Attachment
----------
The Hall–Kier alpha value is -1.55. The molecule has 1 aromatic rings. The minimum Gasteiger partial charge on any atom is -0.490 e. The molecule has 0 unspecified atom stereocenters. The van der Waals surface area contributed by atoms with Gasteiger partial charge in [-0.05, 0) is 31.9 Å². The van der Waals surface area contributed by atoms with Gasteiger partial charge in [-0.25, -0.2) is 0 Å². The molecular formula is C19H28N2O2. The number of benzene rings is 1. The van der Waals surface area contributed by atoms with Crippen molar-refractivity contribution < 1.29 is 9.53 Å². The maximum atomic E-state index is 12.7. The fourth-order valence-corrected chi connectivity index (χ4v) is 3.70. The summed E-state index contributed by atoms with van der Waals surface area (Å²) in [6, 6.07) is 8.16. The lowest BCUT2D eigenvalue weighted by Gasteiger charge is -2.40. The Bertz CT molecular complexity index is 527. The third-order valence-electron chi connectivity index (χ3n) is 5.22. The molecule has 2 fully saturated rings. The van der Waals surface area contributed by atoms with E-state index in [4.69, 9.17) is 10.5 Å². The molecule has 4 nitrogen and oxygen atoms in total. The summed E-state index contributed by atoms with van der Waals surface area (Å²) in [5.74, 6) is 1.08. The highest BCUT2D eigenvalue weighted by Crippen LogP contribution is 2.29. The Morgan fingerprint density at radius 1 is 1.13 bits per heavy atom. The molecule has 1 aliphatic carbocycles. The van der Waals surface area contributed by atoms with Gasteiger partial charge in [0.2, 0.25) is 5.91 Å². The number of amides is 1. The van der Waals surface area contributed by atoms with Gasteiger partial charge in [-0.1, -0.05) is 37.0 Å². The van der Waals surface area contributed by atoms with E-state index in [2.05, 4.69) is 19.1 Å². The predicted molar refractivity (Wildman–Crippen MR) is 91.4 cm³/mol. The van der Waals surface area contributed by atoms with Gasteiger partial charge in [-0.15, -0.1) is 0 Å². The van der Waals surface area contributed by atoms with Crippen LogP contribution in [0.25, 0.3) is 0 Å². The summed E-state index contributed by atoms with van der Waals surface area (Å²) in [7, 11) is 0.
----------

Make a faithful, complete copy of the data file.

The Hall–Kier alpha value is -1.55. The molecule has 1 aromatic rings. The minimum Gasteiger partial charge on any atom is -0.490 e. The molecule has 0 unspecified atom stereocenters. The van der Waals surface area contributed by atoms with Gasteiger partial charge in [-0.05, 0) is 31.9 Å². The van der Waals surface area contributed by atoms with Gasteiger partial charge in [-0.25, -0.2) is 0 Å². The molecular formula is C19H28N2O2. The number of benzene rings is 1. The van der Waals surface area contributed by atoms with Crippen molar-refractivity contribution < 1.29 is 9.53 Å². The maximum atomic E-state index is 12.7. The fourth-order valence-corrected chi connectivity index (χ4v) is 3.70. The summed E-state index contributed by atoms with van der Waals surface area (Å²) in [6, 6.07) is 8.16. The lowest BCUT2D eigenvalue weighted by Gasteiger charge is -2.40. The Bertz CT molecular complexity index is 527. The third-order valence-electron chi connectivity index (χ3n) is 5.22. The molecule has 2 fully saturated rings. The van der Waals surface area contributed by atoms with E-state index in [4.69, 9.17) is 10.5 Å². The molecule has 4 nitrogen and oxygen atoms in total. The summed E-state index contributed by atoms with van der Waals surface area (Å²) in [5.74, 6) is 1.08. The highest BCUT2D eigenvalue weighted by Crippen LogP contribution is 2.29. The Morgan fingerprint density at radius 1 is 1.13 bits per heavy atom. The molecule has 1 aliphatic carbocycles. The van der Waals surface area contributed by atoms with Gasteiger partial charge in [0.2, 0.25) is 5.91 Å². The number of amides is 1. The van der Waals surface area contributed by atoms with Gasteiger partial charge in [-0.1, -0.05) is 37.0 Å². The van der Waals surface area contributed by atoms with E-state index in [2.05, 4.69) is 19.1 Å². The predicted molar refractivity (Wildman–Crippen MR) is 91.4 cm³/mol. The van der Waals surface area contributed by atoms with Gasteiger partial charge in [-0.15, -0.1) is 0 Å². The van der Waals surface area contributed by atoms with Crippen LogP contribution in [0.25, 0.3) is 0 Å². The summed E-state index contributed by atoms with van der Waals surface area (Å²) in [7, 11) is 0.